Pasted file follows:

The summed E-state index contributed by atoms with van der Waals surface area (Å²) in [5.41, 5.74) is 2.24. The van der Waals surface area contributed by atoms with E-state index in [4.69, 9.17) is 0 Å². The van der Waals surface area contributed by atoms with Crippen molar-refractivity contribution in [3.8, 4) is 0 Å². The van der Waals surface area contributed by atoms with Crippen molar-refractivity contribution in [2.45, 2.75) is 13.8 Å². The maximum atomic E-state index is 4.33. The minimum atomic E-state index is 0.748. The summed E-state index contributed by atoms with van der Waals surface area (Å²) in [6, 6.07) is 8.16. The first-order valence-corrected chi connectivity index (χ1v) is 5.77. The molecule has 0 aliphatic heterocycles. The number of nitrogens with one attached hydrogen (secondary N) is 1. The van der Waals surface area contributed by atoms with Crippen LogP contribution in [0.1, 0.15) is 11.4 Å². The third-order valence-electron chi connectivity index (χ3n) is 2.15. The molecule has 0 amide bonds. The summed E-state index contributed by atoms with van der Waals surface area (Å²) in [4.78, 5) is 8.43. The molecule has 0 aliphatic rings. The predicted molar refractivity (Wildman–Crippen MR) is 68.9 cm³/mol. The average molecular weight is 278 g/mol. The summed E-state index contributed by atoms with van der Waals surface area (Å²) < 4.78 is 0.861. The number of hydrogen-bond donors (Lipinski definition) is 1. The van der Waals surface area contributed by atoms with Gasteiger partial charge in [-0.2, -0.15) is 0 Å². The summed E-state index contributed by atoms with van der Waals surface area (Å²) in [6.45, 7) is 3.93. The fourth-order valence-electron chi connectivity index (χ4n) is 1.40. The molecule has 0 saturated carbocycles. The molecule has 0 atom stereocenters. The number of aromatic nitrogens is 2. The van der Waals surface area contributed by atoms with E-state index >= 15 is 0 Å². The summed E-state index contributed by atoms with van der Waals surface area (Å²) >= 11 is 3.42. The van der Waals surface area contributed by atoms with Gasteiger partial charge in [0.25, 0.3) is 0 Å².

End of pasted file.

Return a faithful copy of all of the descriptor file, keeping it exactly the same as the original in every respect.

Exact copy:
The summed E-state index contributed by atoms with van der Waals surface area (Å²) in [5.41, 5.74) is 2.24. The van der Waals surface area contributed by atoms with E-state index in [4.69, 9.17) is 0 Å². The van der Waals surface area contributed by atoms with Crippen molar-refractivity contribution in [3.8, 4) is 0 Å². The van der Waals surface area contributed by atoms with Crippen molar-refractivity contribution in [2.45, 2.75) is 13.8 Å². The maximum atomic E-state index is 4.33. The minimum atomic E-state index is 0.748. The summed E-state index contributed by atoms with van der Waals surface area (Å²) in [6, 6.07) is 8.16. The first-order valence-corrected chi connectivity index (χ1v) is 5.77. The molecule has 0 aliphatic heterocycles. The number of nitrogens with one attached hydrogen (secondary N) is 1. The van der Waals surface area contributed by atoms with Crippen LogP contribution in [0.1, 0.15) is 11.4 Å². The third-order valence-electron chi connectivity index (χ3n) is 2.15. The molecule has 0 amide bonds. The summed E-state index contributed by atoms with van der Waals surface area (Å²) in [4.78, 5) is 8.43. The molecule has 0 aliphatic rings. The predicted molar refractivity (Wildman–Crippen MR) is 68.9 cm³/mol. The average molecular weight is 278 g/mol. The summed E-state index contributed by atoms with van der Waals surface area (Å²) < 4.78 is 0.861. The number of hydrogen-bond donors (Lipinski definition) is 1. The van der Waals surface area contributed by atoms with Gasteiger partial charge in [-0.2, -0.15) is 0 Å². The summed E-state index contributed by atoms with van der Waals surface area (Å²) in [6.45, 7) is 3.93. The fourth-order valence-electron chi connectivity index (χ4n) is 1.40. The molecule has 0 saturated carbocycles. The molecule has 0 atom stereocenters. The number of aromatic nitrogens is 2. The van der Waals surface area contributed by atoms with E-state index >= 15 is 0 Å². The summed E-state index contributed by atoms with van der Waals surface area (Å²) >= 11 is 3.42. The van der Waals surface area contributed by atoms with Gasteiger partial charge in [0.25, 0.3) is 0 Å².